December 6, 2016
On December 5th, 2016, a brave and noble Texas paramedic by the name of Christopher Suprun, wrote his opinion in the New York Times and single-handedly declared Donald Trump to be a domestic enemy of the United States. As one of the 538 members of the Electoral College, Suprun made his stand against the will of 62,759,366 misguided Trump voters and 65,383,628 ill-advised Hillary Clinton supporters in favor of Governor John Kasich of Ohio, or someone like him.
With a few strokes of his keyboard, this lone Texan expressed his willingness to repudiate the 2016 Republican Primaries whereby Kasich, and others like him, lost; and, at the same time, challenged the entire presidential election in a way only Henry Fonda, as Juror 8, could appreciate.
To his credit, Mr. Suprun claimed President Elects should NOT be “disqualified for policy disagreements” or because “they won the Electoral College instead of the popular vote”.
Instead, United States Presidents must be approved according to their leadership skills, their ability to unite the nation as compared to George W. Bush, and the response time of Tweets regarding late night television entertainment or knife attacks by Muslim immigrants on college campuses.
George W. Bush is an imperfect man, but he led us through the tragic days following the attacks. His leadership showed that America was a great nation. That was also the last time I remember the nation united.
Mr. Trump goes out of his way to attack the cast of “Saturday Night Live” for bias. He tweets day and night, but waited two days to offer sympathy to the Ohio State community after an attack there.
Next, Mr. Suprun resurrected the ghosts of Ronald Reagan and Alexander Hamilton as his standards to which incoming Presidents must be compared. And, sadly, President Elect Donald Trump appears to be lacking.
In the assessment of the current paramedic and former New York City fireman:
Mr. Trump lacks the foreign policy experience and demeanor needed to be commander in chief. During the campaign more than 50 Republican former national security officials and foreign policy experts co-signed a letter opposing him. In their words, “he would be a dangerous president.” During the campaign Mr. Trump even said Russia should hack Hillary Clinton’s emails. This encouragement of an illegal act has troubled many members of Congress and troubles me.
No mention was made whatsoever of the 88 retired U.S. generals and admirals who supported the Trump Campaign or the fact a majority of veterans and those currently serving in the military preferred Trump over Hillary Clinton by a margin of 3 to 1. But remember, Suprun is a firefighter who served during the 911 attacks in New York City. His opinion does matter. Of course, he is looking out for American citizens like for his own children; he must follow his conscience and do what he feels is best. He cares.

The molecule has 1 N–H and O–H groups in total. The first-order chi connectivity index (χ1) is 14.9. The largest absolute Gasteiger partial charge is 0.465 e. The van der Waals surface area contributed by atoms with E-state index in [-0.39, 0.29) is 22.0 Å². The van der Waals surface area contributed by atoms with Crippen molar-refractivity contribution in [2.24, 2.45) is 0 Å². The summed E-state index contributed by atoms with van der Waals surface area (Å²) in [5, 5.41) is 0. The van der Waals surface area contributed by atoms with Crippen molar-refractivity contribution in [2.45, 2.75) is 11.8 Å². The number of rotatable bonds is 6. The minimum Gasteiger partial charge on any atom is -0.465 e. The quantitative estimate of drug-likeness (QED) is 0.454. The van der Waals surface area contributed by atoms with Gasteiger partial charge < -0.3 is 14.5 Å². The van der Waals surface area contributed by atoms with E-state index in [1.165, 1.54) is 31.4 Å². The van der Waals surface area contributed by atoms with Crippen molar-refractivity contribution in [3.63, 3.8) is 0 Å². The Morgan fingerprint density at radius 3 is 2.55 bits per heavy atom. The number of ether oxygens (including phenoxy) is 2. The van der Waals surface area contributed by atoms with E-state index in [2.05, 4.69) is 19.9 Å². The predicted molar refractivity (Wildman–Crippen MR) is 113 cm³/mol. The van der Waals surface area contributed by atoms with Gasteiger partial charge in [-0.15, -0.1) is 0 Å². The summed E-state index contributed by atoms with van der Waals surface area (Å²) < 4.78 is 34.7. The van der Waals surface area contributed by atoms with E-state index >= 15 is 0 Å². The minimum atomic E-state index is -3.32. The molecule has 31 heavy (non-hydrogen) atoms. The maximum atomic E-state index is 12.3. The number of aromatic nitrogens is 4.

Although Trump’s humorous statement about Russia finding Hillary Clinton’s e-mails in order to point out the irony of Hillary Clinton’s illegally deleted e-mails, obviously, buzzed right over the head of Mr. Suprun. Perhaps nuance is a trait reserved especially for liberal Democrats and is, therefore, lost on certain Texas Republicans.
Next, we are reminded of how presidents should not be “demagogues” and that Trump urged violence against protesters at his campaign rallies. No mention was made, however, that the violence was proven to be a Democratic Party initiative. Why was this fact ignored in Suprun’s editorial?
Mr. Suprun then lamented regarding Trump’s pick for national security adviser without letting us know who Hillary Clinton, or John Kasich , or someone like John Kasich, might have chosen. Furthermore, he expressed his concern that Trump might choose to expand his business dealings in “Argentina, Bahrain, Taiwan and elsewhere” as opposed to, perhaps, making America great again.
Unproven allegations were also addressed regarding Trump’s possible violation of the Cuban embargo, along with unresolved acts of apparent racism and the Trump Foundation’s vaguely suspected “improprieties” before Suprun made his penultimate closing argument for John Kasich, or someone like him:
The election of the next president is not yet a done deal. Electors of conscience can still do the right thing for the good of the country. Presidential electors have the legal right and a constitutional duty to vote their conscience. I believe electors should unify behind a Republican alternative, an honorable and qualified man or woman such as Gov. John Kasich of Ohio. I pray my fellow electors will do their job and join with me in discovering who that person should be.
Finally, the following reminder and promise to America was proclaimed:
Fifteen years ago, I swore an oath to defend my country and Constitution against all enemies, foreign and domestic. On Dec. 19, I will do it again.
Yes. We need to return to our basic principles and start all over. We must defend the Constitution of the United States.
We shall never allow a domestic enemy of America to become our president. Never.
Thank you for your service, Mr. Suprun.
As a potentially disenfranchised voter, I mean this most sincerely.